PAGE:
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5 things to know about living with someone who suffers from depression

October 4, 2018

 

It is difficult to understand and relate to a person who is suffering from depression. The lack of understanding can either cause you to distance yourself from the person or become frustrated with that person. There are certain things to know and understand before you decide to end your relationship with that person.

 

Living with someone that has been diagnosed with depression can often impact on a relationship. Better understanding what the person is going through, as well as what your role is in supporting them, can not only help the person, but improve on your relationship with them. Haley from Meaningful Minds Psychologists mentions a few ways to better cope in such a relationship.

  1. The person is NOT feeling sorry for themself; they are suffering from a neuro-chemical imbalance. So ultimately this feeling is out of their control.

  2. Try not to get frustrated with their state of depression. Rather let them know that you are there for them and that they are not alone. This is a difficult time for them, not just you. People often get frustrated and tell the person to ‘Snap out of it”. This can often make things worse.

  3. Do NOT let your lack of understanding of this condition distance yourself from the person as they need to know that they are still loved/ cared for. It often helps to read up on the condition on internet sites such as the South African Depression and Anxiety Group (SADAG).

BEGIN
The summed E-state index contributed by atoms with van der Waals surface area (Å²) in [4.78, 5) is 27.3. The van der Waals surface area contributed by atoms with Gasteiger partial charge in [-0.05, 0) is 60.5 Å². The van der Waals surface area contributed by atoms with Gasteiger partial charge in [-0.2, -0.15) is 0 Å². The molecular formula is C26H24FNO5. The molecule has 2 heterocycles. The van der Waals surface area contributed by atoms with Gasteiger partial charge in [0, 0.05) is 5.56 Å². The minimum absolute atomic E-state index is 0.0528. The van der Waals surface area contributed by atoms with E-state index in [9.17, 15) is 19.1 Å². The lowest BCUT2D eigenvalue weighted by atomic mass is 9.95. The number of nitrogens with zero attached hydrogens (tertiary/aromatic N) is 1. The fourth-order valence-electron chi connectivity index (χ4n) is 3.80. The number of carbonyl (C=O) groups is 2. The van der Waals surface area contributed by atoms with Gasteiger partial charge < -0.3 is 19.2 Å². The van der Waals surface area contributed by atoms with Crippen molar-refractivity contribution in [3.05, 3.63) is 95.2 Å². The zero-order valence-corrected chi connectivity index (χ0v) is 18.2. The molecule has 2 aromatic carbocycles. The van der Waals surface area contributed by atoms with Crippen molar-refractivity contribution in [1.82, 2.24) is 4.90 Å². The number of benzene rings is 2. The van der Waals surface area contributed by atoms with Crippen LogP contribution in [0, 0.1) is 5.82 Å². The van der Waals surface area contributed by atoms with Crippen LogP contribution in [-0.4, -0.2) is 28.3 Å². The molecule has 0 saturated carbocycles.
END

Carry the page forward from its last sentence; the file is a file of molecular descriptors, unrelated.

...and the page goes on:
4. Even on medication, the person may still feel depressed, depending on the severity of the depression. It is important to remember that the medication is not a “happy pill” but rather that it helps make the depression feel less severe and less debilitating(so that the person is able to cope better with their environment). Often the best treatment for depression is a a combonation of psychotherapy and medication.

  5. Try getting the person the appropriate help. Refer him/her to a psychologist (such as here at Meaningful Minds Psychologists), psychiatrist or either to SADAG (011) 234 4837 or LifeLine (011) 728 1347.

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